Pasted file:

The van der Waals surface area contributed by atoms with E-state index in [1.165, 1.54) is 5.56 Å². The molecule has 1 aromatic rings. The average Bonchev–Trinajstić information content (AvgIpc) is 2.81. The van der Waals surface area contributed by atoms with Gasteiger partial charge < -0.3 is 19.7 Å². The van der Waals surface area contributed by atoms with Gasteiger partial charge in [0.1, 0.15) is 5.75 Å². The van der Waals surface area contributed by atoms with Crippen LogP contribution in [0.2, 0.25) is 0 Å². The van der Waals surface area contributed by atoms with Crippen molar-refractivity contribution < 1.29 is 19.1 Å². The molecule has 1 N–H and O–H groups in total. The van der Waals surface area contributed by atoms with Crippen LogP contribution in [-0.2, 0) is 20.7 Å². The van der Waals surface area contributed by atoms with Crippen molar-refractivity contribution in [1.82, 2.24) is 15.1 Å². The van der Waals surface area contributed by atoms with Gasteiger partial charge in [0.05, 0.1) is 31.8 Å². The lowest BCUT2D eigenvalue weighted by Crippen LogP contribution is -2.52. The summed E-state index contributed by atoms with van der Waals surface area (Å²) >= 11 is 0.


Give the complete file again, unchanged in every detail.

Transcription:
The van der Waals surface area contributed by atoms with E-state index in [1.165, 1.54) is 5.56 Å². The molecule has 1 aromatic rings. The average Bonchev–Trinajstić information content (AvgIpc) is 2.81. The van der Waals surface area contributed by atoms with Gasteiger partial charge < -0.3 is 19.7 Å². The van der Waals surface area contributed by atoms with Gasteiger partial charge in [0.1, 0.15) is 5.75 Å². The van der Waals surface area contributed by atoms with Crippen LogP contribution in [0.2, 0.25) is 0 Å². The van der Waals surface area contributed by atoms with Crippen molar-refractivity contribution < 1.29 is 19.1 Å². The molecule has 1 N–H and O–H groups in total. The van der Waals surface area contributed by atoms with Crippen LogP contribution in [-0.2, 0) is 20.7 Å². The van der Waals surface area contributed by atoms with Crippen molar-refractivity contribution in [1.82, 2.24) is 15.1 Å². The van der Waals surface area contributed by atoms with Gasteiger partial charge in [0.05, 0.1) is 31.8 Å². The lowest BCUT2D eigenvalue weighted by Crippen LogP contribution is -2.52. The summed E-state index contributed by atoms with van der Waals surface area (Å²) >= 11 is 0.